Fortunato said there’s nothing monumental about the Recovery and Resilience Center’s approach to treating PTSD. “If you put all of that together, it isn’t magic,” he said. “None of it is magic. And do you know what? None of it is new. All we did is, we looked at the whole soldier and tried to treat all of him.”
The “whole soldier” approach appears to be paying off. Twelve of the 37 soldiers who volunteered for the program have graduated and returned to their units. Among the recent graduates is a soldier who was in a catatonic state in August, but now is free of all signs of PTSD.
“Little miracles are what we are watching happen,” Fortunato said.
So far, only two participants have washed out of the program, both taking medical discharges from the Army.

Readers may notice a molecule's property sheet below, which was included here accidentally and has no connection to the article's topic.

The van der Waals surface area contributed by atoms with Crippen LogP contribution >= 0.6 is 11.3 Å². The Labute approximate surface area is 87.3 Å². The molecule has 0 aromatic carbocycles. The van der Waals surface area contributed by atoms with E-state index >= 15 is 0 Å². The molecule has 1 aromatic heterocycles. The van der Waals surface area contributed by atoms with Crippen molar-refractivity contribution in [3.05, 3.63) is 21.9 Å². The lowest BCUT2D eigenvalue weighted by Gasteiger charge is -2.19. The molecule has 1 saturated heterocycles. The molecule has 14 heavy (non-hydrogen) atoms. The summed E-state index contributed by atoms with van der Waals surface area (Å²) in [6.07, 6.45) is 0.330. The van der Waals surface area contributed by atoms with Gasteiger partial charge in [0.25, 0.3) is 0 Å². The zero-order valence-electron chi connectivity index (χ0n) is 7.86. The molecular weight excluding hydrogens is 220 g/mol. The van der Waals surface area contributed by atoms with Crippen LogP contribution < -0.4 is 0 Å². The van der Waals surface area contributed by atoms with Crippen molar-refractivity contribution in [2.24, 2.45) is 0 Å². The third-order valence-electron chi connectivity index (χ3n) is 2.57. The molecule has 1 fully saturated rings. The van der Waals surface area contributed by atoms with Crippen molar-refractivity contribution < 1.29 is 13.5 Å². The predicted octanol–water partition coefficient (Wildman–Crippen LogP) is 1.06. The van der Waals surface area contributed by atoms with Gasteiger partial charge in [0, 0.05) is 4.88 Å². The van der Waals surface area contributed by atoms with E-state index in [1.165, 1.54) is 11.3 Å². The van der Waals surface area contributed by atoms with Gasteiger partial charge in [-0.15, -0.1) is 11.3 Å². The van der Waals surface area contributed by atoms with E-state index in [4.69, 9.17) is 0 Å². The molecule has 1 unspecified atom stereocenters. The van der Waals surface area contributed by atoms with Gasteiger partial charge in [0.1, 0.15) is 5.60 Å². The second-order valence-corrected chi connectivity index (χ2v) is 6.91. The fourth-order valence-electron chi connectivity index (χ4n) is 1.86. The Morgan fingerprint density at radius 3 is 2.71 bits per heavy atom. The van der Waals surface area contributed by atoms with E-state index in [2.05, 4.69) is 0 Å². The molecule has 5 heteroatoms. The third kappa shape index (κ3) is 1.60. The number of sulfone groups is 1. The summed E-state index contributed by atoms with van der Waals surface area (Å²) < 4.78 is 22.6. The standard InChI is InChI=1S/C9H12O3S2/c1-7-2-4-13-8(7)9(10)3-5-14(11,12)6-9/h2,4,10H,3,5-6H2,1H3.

Fortunato is the first to say his program isn’t for everyone. “This is a hard program,” he said. “[Participants are] in treatment 35 hours a week [with] daily psychotherapy, daily group therapy [and] integrative medicine. They go from 8:30 in the morning until 4:30 every afternoon. You have to be highly motivated to put up with that much treatment.”
There’s no set timetable for completing the program, but Fortunato said he’s finding six months to be optimal for most soldiers. “As long as they are working hard, we are going to hang in with them,” he said.
The soldiers formed their own platoon, which they dubbed, “the Wolf Pack.” It’s a testament, Fortunato said, to the way they take care of each other and the strength they’ve shown in admitting they have PTSD and seeking treatment.